Shoes for the "well-built" (!) gentleman?

Dear All, having graduated I am running regularly still on the treadmill. I have only ever used standard off the shelf clumpy Nike cross trainers ( which have been fine).

I live in the Channel Islands so we don't have lots of 'gait analysis' shops etc but I am planning on popping to London tomorrow and intend to go to a specialist running shop for advice. ( whichever one is nearest hotel)

I wondered if anyone had any practical advice so I don't look/sound like a doofus? I am 17 and a half stone but pretty fit and DO want to go out on the roads. The problem is that when I have done it in the past it has hurt my feet. (no problems on the treadmill).

Any advice gratefully received. Thanks.

10 Replies

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  • I started at 17 stone 9 (now a shade under 12) and I started with Nike gym shoes that killed my feet, switched to new balance 860's at sweatshops advice and never looked back.

  • Thanks crox -good to know. I just don't want to get laid up with knackered feet again. Cheers.

  • I recently bought another pair of Nike shoes in a sports store. They had a computer there which asked questions - Like how good looking are you? How intelligent are you? How much do you weigh etc -- all to finally recommend what shoes might be good for you. So - obviously there are running shoes designed for heavier people -- just ask at the shop.

  • Cheers

  • I bought some new shoes yesterday. I hurt my ankle in December and have been having niggly problems on that foot and leg since so I thought I'd try new and more padded shoes. I went to Sweatshop who I've found very good and got Adidas astar ride 4 on the sale. Checking the reviews for them after it does say they are good for the heavier runner. (Not sure I like being in that category having got my BMI to normal using this programme!) You can get them from Amazon but if you haven't had a gait analysis done, it's worth it.

  • My advice would be to google proper running shops in the area you are staying...walk in and say that you want a proper pair of shoes that support you when you are running, they will do the rest then. Let us know how you get on and enjoy the trip :)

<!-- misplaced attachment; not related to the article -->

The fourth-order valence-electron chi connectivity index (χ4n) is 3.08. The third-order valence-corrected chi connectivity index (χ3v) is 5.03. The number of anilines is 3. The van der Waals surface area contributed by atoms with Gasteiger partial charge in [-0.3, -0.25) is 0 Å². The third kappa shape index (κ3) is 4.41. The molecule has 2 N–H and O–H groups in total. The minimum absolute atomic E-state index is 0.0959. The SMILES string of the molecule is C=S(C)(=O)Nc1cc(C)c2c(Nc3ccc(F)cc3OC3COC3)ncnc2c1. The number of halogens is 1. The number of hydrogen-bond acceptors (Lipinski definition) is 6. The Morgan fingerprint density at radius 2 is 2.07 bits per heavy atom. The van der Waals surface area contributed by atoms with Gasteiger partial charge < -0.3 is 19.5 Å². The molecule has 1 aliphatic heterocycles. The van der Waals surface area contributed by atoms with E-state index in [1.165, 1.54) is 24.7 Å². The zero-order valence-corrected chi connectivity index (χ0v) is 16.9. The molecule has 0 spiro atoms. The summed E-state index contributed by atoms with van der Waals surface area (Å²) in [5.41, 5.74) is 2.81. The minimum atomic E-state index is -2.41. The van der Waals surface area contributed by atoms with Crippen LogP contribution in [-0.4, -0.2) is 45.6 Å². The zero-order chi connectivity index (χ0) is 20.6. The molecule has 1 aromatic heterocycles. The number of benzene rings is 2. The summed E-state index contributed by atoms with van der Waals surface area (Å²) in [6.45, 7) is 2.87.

• Just checked the SweatShop website

    sweatshop.co.uk/stores/

    They seem to have about a dozen stores in London, so I'm sure one will be only a short bus or tube ride away from your hotel. I too have found their staff wonderful, knowledgeable and able to find the right shoe for you, especially after gait analysis -which is usually free - and that includes sensitivity about your size, the surface you will be running on and the sorts of running you'll be doing (racing, jogging, dry, wet, muddy etc) Pavement running will almost certainly require better support than indoor/treadmill trainers can usually offer. They don't seem to push any one brand above others and have wide price ranges available. Better yet, once you've bought a pair they allow you a '30 day bring back time' if they don't suit you after all.

    Enjoy your London visit, should be less hectic there tomorrow after the marathon today! :)

    Let us know how you get on and lots of luck with the rest of the programme :D

  • Thanks and will do. I hope they will be quiet but maybe loads of new people will be taking up running after the marathon and the shops will be mobbed!

  • As a reasonably "well built" gentleman myself (I had been hovering around the "safe" side of 100 kg for a while, but what change was happening was not in the right direction, and I didn't want to cross that psychological barrier, so I got up off the couch to do something about it), and I can confirm that getting the right shoes made a big difference for me (I have always run outdoors, mostly on roads). I am given to believe the treadmill is a more forgiving surface to run on than roads, so shoes that are OK on the treadmill may well not be OK outdoors.

    Regarding not appearing like a "doofus", frankly the fastest way to appear to be a doofus would be to pretend you knew everything about running shoes and kit when you didn't. People who do have expert knowledge can easily spot the faker, and you'll look stupid. The best approach is to be honestly ignorant. Find an expert, explain what you want to do (make the transition from treadmill running to road running, for regular runs in the range of 5-10k), make it clear that you're a beginner and would welcome any advice, and let him do his job.

  • Thanks rcp27, excellent advice. Will do as you say and post back after my trip. Cheers

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